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The role of pre-treatment proactive coping skills in successful weight management

By Charlotte D. W. Vinkers, Marieke A. Adriaanse, Floor M. Kroese and Denise T. D. de Ridder

Abstract

Objectives: Proactive coping encompasses future-oriented self-regulatory skills that help people prepare for future difficulties before they occur, such as planning and monitoring. The aim of the present study was to examine the interplay between pre-treatment proactive coping skills and expected difficulties during weight loss in determining successful weight management. Method: Obese and overweight Dutch adults (N = 119) who enrolled in a weight management intervention reported their level of proactive coping skills and expected difficulties at the start of intervention. Two months later, weight loss was assessed via self-report. Results: The results show that the detrimental effects of a low level of proactive coping skills were compensated by the expectation that many difficulties would accompany the weight loss attempt. Also, pre-treatment proactive coping skills did not predict weight loss success above and beyond self-efficacy and sociodemographic factors (e. g., gender). Conclusion: It is concluded that future-oriented self-regulatory skills and beliefs about impending difficulties at the start of intervention may have predictive value for subsequent success in weight management. (C) 2014 Elsevier Ltd. All rights reserved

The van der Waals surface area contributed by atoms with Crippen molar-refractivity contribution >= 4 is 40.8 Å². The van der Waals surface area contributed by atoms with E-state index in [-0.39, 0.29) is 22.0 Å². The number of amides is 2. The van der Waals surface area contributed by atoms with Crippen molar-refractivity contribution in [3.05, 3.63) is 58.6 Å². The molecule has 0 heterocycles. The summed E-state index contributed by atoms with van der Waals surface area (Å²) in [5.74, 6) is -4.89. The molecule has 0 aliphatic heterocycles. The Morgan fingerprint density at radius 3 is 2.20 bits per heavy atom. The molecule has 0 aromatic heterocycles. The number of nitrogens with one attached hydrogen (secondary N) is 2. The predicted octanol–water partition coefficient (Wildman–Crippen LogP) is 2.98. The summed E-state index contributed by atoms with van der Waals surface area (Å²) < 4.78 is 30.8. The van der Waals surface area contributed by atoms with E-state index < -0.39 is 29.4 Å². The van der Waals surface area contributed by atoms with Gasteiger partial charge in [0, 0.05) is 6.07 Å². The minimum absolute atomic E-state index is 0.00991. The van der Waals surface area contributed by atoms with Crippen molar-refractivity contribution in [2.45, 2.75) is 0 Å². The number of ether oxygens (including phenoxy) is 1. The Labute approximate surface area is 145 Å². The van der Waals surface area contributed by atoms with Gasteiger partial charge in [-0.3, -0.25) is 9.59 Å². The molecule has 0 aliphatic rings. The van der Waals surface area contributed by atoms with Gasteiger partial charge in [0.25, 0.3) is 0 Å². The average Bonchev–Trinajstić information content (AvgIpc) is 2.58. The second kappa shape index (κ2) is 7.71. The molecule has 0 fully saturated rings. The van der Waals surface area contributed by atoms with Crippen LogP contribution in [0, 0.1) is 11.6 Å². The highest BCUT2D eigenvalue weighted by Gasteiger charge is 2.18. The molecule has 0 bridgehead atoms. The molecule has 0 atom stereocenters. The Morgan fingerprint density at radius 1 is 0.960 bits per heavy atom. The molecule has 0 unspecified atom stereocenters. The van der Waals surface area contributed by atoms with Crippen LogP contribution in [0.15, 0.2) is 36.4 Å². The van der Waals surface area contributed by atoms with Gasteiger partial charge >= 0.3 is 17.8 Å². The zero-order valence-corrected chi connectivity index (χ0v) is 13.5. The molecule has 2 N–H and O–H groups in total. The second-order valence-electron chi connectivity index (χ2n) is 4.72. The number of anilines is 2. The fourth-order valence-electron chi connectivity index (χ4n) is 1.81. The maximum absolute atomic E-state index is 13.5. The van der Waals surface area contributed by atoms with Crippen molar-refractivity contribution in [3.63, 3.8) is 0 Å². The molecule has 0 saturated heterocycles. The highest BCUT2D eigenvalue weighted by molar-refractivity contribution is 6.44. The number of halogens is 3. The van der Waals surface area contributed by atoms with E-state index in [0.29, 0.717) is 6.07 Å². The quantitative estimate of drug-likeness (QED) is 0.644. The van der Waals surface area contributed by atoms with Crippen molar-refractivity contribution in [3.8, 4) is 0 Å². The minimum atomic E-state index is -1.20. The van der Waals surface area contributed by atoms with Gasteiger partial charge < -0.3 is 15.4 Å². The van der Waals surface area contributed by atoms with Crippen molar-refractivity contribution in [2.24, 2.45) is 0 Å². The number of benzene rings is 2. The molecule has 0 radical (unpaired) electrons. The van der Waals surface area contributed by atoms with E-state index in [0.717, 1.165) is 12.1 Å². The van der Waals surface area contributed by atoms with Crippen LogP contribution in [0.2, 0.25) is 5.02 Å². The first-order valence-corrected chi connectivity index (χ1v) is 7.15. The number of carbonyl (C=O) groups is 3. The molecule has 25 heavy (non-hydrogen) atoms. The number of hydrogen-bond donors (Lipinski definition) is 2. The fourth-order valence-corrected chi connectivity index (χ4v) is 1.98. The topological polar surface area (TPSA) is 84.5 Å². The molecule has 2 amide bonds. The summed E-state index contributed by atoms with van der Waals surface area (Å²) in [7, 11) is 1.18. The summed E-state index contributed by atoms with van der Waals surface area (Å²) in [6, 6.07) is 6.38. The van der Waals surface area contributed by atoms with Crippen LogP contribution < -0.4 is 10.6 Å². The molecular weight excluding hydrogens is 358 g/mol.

Topics: Proactive coping, Expected difficulties, Weight loss, Intervention, Obesity, STRATEGIES, THINKING, OBESITY, ADULTS
Year: 2014
OAI identifier: oai:dspace.library.uu.nl:1874/306598
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